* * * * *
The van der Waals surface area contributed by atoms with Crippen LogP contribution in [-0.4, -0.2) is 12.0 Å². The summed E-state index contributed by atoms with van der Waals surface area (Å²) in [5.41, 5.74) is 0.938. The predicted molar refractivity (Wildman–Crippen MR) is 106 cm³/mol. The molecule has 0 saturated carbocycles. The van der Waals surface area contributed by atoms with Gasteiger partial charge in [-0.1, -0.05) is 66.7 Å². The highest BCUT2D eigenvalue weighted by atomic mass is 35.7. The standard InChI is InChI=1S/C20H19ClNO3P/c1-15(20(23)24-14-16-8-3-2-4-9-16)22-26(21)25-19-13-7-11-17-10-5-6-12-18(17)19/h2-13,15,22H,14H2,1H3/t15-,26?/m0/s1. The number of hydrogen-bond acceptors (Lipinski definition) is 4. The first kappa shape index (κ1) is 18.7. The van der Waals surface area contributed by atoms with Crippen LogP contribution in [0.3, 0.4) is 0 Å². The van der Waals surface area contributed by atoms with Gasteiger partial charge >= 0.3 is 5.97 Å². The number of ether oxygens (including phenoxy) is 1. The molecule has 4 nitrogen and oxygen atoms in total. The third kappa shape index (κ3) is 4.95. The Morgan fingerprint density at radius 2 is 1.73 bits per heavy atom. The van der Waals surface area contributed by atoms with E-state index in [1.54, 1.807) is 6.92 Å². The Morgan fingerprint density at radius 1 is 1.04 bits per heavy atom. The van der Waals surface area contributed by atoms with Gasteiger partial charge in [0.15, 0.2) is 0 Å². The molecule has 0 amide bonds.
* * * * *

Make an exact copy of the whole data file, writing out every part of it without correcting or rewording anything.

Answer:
The van der Waals surface area contributed by atoms with Crippen LogP contribution in [-0.4, -0.2) is 12.0 Å². The summed E-state index contributed by atoms with van der Waals surface area (Å²) in [5.41, 5.74) is 0.938. The predicted molar refractivity (Wildman–Crippen MR) is 106 cm³/mol. The molecule has 0 saturated carbocycles. The van der Waals surface area contributed by atoms with Gasteiger partial charge in [-0.1, -0.05) is 66.7 Å². The highest BCUT2D eigenvalue weighted by atomic mass is 35.7. The standard InChI is InChI=1S/C20H19ClNO3P/c1-15(20(23)24-14-16-8-3-2-4-9-16)22-26(21)25-19-13-7-11-17-10-5-6-12-18(17)19/h2-13,15,22H,14H2,1H3/t15-,26?/m0/s1. The number of hydrogen-bond acceptors (Lipinski definition) is 4. The first kappa shape index (κ1) is 18.7. The van der Waals surface area contributed by atoms with Crippen LogP contribution in [0.3, 0.4) is 0 Å². The van der Waals surface area contributed by atoms with Gasteiger partial charge >= 0.3 is 5.97 Å². The number of ether oxygens (including phenoxy) is 1. The molecule has 4 nitrogen and oxygen atoms in total. The third kappa shape index (κ3) is 4.95. The Morgan fingerprint density at radius 2 is 1.73 bits per heavy atom. The van der Waals surface area contributed by atoms with E-state index in [1.54, 1.807) is 6.92 Å². The Morgan fingerprint density at radius 1 is 1.04 bits per heavy atom. The van der Waals surface area contributed by atoms with Gasteiger partial charge in [0.15, 0.2) is 0 Å². The molecule has 0 amide bonds.